Sunday, August 22, 2010

All de Vere's A Stage

During this hectic summer of 2010 -- when your correspondent has been busy moving the SBAN bunker to a new location -- the world of All Things De Vere has been quiet. But it hasn't exactly been totally silent either.

Last week, word leaked that Sony Pictures has set a release date of March 25, 2011 for the Edward de Vere biopic Anonymous. Film & fan blogs have been either slightly aghast or slightly quizzical about the prospect. Looking forward to seeing what Sony's publicity push is going to look like. Watch this space for more as the movie's release date approacheth.

Meanwhile, stages in Edinburgh, Scotland and Santa Monica, California have been spreading the de Vere heresy too.

This is the last week of British thesp George Dillon's one-man show The Man Who Was Hamlet (pictured) at the Edinburgh Festival -- through Aug. 30. After the jump, a review excerpt.

From the Scotsman:

Rising from the grave after Hamlet's death scene, George Dillon draws the audience into an absorbing and thought-provoking one-man show. He takes one of the world's oldest literary mysteries and turns it into an Elizabethan drama. Shakespeare scholars may shake their heads, but the evening's a romp, and a clever one.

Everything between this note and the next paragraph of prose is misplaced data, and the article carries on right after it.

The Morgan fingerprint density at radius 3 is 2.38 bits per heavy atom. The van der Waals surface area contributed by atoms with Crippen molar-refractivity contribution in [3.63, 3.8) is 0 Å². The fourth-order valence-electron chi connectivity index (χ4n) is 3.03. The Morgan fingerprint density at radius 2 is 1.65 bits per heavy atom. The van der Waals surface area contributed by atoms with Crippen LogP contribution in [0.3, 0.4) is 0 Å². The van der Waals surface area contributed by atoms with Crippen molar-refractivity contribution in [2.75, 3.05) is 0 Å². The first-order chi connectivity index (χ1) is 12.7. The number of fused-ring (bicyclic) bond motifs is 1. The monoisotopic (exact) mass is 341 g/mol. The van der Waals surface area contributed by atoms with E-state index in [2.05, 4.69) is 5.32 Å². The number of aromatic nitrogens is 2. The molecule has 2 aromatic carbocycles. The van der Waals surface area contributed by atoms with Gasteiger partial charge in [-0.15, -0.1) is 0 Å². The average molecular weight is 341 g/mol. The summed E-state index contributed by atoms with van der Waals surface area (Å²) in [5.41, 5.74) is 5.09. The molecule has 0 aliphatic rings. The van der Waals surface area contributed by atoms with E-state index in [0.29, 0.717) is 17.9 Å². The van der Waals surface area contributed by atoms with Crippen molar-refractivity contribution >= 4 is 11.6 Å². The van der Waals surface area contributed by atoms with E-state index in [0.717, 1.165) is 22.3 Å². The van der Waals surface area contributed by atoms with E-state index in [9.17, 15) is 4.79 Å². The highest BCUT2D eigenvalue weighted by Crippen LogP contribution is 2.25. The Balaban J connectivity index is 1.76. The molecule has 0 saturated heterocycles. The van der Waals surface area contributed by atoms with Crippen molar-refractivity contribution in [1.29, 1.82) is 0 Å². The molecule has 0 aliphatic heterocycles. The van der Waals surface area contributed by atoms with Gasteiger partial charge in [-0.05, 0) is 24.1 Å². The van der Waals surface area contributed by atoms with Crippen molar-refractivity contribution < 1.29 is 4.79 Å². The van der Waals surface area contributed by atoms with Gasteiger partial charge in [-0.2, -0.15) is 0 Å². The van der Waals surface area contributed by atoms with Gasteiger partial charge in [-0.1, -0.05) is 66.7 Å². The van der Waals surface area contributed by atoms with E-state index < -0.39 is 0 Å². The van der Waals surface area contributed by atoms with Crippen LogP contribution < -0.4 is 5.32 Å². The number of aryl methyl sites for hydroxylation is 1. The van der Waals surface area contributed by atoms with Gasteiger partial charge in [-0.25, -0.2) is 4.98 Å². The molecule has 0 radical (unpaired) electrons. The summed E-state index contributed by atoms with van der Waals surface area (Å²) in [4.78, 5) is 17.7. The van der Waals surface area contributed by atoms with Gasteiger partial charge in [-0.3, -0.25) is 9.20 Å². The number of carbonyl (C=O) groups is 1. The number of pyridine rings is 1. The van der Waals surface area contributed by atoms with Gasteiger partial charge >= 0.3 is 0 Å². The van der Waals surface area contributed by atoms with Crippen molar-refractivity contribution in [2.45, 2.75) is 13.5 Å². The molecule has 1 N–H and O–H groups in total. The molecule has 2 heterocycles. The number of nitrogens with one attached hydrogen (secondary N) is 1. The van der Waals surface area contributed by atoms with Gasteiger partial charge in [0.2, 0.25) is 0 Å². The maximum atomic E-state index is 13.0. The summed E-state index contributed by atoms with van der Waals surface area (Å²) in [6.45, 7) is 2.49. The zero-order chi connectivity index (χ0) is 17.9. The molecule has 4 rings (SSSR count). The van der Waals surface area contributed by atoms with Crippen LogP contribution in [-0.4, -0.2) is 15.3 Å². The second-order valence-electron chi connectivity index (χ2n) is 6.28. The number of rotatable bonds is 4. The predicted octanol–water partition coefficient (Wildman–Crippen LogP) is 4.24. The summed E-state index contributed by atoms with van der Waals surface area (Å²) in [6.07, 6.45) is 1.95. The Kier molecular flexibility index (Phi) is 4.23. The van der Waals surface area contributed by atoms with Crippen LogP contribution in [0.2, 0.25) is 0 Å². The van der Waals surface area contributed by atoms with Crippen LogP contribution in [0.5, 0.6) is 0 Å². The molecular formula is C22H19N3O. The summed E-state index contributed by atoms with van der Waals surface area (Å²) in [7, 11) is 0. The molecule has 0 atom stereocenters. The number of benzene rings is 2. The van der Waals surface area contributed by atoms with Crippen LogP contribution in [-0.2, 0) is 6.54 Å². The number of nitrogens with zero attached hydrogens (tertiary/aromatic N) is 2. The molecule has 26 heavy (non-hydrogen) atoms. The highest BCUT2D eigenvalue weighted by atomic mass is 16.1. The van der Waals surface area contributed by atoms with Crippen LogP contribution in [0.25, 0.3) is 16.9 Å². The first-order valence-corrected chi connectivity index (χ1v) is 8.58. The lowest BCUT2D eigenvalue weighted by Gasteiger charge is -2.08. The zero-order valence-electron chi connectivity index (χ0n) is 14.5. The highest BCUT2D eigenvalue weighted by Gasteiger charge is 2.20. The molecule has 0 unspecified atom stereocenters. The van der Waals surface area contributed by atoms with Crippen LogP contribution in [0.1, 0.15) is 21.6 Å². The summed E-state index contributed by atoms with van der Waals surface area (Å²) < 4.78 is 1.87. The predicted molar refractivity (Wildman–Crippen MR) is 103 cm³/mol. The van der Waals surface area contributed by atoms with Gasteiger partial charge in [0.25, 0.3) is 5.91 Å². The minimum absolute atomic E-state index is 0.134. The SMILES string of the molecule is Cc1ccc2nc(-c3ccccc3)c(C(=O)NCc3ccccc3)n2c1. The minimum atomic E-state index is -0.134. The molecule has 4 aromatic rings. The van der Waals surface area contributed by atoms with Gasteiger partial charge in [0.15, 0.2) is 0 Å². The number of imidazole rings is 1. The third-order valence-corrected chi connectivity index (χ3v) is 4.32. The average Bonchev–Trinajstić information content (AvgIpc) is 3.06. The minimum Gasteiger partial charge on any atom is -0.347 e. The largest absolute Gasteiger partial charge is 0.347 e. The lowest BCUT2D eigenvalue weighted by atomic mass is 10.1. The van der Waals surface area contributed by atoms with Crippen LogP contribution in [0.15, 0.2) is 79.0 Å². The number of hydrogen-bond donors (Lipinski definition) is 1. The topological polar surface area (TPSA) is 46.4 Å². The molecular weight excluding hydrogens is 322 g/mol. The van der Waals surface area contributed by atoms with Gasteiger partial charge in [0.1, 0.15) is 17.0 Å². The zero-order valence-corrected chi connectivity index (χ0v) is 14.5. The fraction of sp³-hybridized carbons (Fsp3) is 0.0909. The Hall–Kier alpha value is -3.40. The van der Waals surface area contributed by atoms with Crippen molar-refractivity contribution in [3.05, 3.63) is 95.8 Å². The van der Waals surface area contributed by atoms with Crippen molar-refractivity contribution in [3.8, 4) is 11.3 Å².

The Man Who Was Hamlet will, according to Dillon's website be touring the UK through next spring.

And on shorter timescales, a new de Vere whodunnit will debut at The Santa Monica Playhouse this week.

Abraham Alan Ross's Elizabeth Shakespeare and the Astute Detective stages the authorship controversy as a modern-day romantic comedy, which features an astute gumshoe who, according to the production's website, "[using] his computer conjures up The Bard and The Earl from their four centuries’ demise. His sleuthing brings him into conflict with Elizabeth Shakespeare, sexy Stratfordian who is positive that William Shakespeare was the true author of his plays and sonnets. As Tad tries to coax Elizabeth to his point of view, she fights her physical (and mental) attraction to this romantic iconoclast."

So there you have it. Clever romps and sexy Stratfordians.

And the build-up for next-year's movie that will, at least temporarily, tilt the game board a little more toward those of us who think the Bard is looking more like de Vere all the time.

(Photo credit: George Dillon in 'The Man Who Was Hamlet', Photo by Charlie Baker)

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